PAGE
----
KINGSTON — Dr. Jeff Sleeth is a long-hauler. The Kingston veterinarian treats cattle and horses, always travelling rural roads to visit clients on the farm as an intrinsic part of the job.
And he suggests his kind is getting scarce and likely to get scarcer.
A vet of 21 years, Sleeth says there is a shortage of skilled large-animal practitioners doing what he does in a large swath of Eastern and Central Ontario, an underserved area he describes as west of Kemptville and extending to just the other side of Toronto.
“There is, more importantly, a tremendous, seeming shortage of skilled bovine practitioners in rural practice,” Sleeth tells Farmers Forum, conceding his opinion may not accord with every source in the industry. “It may depend on who you ask.”
Years ago, half of all new vets coming out of the University of Guelph were farmers. As of 2019, fewer than 10 per cent of vet students came from the farm.
In Sleeth’s estimation, there is no shortage of rural vets right now in the province’s concentrated dairy areas east of Kemptville and further west of Toronto, noting there are more practices established with experienced vets to cater to the strong sector in those regions.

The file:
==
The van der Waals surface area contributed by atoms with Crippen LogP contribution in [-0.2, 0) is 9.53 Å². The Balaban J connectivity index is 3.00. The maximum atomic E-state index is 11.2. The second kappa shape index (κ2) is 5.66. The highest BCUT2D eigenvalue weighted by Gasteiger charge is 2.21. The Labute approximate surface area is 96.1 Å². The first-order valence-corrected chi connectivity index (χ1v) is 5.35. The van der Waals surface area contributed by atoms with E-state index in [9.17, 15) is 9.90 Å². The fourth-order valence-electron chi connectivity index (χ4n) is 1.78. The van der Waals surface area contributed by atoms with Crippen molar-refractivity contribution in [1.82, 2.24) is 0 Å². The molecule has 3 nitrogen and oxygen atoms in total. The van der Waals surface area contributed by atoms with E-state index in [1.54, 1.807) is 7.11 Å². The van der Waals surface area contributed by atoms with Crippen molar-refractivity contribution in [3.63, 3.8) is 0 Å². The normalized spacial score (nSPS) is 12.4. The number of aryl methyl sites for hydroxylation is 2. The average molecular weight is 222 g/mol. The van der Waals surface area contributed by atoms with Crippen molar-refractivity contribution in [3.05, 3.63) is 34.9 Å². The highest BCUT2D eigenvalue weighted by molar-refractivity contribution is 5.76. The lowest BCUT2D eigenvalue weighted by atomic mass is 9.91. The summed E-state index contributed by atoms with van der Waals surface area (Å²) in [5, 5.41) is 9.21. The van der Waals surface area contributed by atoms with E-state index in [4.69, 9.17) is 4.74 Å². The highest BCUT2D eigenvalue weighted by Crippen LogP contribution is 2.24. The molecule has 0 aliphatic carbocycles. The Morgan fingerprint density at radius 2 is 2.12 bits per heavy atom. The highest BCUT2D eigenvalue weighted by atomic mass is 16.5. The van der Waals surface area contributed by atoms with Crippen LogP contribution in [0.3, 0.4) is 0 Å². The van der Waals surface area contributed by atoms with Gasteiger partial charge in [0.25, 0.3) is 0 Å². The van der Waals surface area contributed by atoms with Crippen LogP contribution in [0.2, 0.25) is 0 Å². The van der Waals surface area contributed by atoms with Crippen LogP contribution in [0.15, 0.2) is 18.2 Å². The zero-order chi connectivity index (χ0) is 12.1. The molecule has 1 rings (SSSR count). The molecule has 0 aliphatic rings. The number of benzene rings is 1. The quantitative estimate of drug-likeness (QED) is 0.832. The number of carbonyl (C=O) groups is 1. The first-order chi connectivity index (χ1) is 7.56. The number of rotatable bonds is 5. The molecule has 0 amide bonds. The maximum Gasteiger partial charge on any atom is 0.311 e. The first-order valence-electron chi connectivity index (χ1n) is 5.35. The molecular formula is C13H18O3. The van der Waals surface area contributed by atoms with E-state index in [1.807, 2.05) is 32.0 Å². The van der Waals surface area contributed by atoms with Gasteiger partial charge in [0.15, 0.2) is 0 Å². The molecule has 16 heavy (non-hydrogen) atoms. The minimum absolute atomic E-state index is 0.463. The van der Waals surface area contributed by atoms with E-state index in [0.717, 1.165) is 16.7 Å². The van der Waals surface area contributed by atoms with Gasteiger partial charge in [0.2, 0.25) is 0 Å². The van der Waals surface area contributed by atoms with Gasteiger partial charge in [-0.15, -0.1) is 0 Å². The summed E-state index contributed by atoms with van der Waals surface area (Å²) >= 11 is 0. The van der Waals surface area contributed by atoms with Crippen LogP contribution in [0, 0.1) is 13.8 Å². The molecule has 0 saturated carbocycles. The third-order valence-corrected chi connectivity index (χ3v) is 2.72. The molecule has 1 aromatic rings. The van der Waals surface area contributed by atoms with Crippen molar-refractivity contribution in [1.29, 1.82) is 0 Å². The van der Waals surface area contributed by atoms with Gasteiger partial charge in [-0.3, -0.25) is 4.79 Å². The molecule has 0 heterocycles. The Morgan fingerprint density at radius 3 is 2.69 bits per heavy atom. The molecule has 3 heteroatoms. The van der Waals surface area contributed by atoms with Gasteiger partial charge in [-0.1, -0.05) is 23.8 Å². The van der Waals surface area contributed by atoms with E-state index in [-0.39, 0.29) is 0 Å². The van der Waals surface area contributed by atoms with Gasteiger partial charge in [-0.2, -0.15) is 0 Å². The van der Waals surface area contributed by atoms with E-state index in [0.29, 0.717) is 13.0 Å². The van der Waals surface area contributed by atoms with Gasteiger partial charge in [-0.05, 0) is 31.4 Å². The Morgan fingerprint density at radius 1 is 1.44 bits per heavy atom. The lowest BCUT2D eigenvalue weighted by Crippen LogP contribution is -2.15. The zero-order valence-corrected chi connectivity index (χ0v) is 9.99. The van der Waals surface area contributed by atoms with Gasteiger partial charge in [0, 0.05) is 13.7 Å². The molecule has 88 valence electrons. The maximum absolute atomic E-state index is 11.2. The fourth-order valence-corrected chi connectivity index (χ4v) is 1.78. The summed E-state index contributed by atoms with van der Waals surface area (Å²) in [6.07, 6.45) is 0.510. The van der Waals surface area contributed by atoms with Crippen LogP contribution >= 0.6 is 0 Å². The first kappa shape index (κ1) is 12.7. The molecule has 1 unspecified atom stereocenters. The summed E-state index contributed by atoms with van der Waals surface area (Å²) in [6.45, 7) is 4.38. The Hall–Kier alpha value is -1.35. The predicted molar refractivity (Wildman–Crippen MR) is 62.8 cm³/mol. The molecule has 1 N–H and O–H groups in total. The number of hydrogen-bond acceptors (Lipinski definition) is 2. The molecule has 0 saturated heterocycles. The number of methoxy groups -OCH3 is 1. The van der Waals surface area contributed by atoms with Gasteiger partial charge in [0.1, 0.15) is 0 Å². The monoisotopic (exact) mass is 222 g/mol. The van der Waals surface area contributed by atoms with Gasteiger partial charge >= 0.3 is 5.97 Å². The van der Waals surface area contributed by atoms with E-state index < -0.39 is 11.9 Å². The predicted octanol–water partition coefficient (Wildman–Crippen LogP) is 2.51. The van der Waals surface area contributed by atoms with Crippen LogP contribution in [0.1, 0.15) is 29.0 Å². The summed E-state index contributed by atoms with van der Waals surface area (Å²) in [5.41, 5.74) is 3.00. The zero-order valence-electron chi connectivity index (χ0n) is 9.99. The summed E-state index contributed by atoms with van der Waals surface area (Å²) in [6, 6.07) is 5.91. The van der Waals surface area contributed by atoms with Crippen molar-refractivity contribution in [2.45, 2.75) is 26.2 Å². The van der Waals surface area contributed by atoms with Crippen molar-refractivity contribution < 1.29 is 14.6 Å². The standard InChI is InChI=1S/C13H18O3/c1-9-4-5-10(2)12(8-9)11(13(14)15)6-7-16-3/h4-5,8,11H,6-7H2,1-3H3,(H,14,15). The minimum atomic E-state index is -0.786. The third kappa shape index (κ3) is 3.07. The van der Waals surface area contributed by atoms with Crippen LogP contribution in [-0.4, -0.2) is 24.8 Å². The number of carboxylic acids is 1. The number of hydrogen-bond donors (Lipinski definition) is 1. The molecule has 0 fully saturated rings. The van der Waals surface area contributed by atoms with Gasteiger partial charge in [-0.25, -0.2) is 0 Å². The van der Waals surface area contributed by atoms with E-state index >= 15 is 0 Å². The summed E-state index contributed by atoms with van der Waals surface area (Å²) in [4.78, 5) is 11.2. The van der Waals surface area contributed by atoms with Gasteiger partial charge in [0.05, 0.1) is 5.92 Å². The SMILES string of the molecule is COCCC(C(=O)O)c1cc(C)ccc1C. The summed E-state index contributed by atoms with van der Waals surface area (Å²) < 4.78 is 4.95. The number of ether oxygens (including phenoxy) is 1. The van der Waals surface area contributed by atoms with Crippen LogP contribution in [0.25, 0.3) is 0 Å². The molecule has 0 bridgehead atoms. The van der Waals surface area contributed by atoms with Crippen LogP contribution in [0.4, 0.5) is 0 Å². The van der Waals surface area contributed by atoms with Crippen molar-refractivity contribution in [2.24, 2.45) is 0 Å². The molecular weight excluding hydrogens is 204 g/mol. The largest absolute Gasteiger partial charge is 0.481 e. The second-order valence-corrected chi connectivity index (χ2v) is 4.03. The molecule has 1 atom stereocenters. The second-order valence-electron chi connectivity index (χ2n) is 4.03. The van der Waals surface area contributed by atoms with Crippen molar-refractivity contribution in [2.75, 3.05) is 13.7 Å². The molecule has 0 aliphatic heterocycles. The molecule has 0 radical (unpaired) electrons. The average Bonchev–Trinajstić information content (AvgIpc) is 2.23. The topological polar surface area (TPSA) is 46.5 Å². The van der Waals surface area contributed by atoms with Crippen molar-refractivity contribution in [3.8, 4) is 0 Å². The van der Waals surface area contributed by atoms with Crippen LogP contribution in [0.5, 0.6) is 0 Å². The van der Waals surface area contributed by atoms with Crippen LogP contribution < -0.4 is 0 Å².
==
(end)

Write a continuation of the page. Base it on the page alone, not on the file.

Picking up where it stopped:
He identifies a dearth of new veterinarians entering any kind of practice in the first place, let alone those with a penchant for cattle and horses. “It’s almost impossible to hire anybody right now for large and small animal care,” he says. “And finding somebody with any inclination to do large animals — and with any skill to do large animals — is impossible.”
Adding to the potential supply woe is the aging population of large-animal vets and looming retirements, he says.
And he highlights a concern that their future replacements — the next generation of vets — aren’t in it for the long haul. They tire of the 24-hour, on-call life of the large animal vet, he says.
“A lot of graduates will do large animals for four or five years, then vacate to small animal practice,” where the clients visit them with dogs and cats, he observes. In affected rural areas, it produces a “turnstile” of different veterinarians.
Sleeth, who grew up on a dairy farm, emphasizes the importance of a long-term relationship between the large-animal vet and, say, a dairy farmer relying on a vet to ensure the greatest possible efficiency from his animals.
He estimates that 75% of his practice today sees him treating horses, with a specialty in equine dentistry. The balance of his work sees him making the rounds of dairy and beef farms.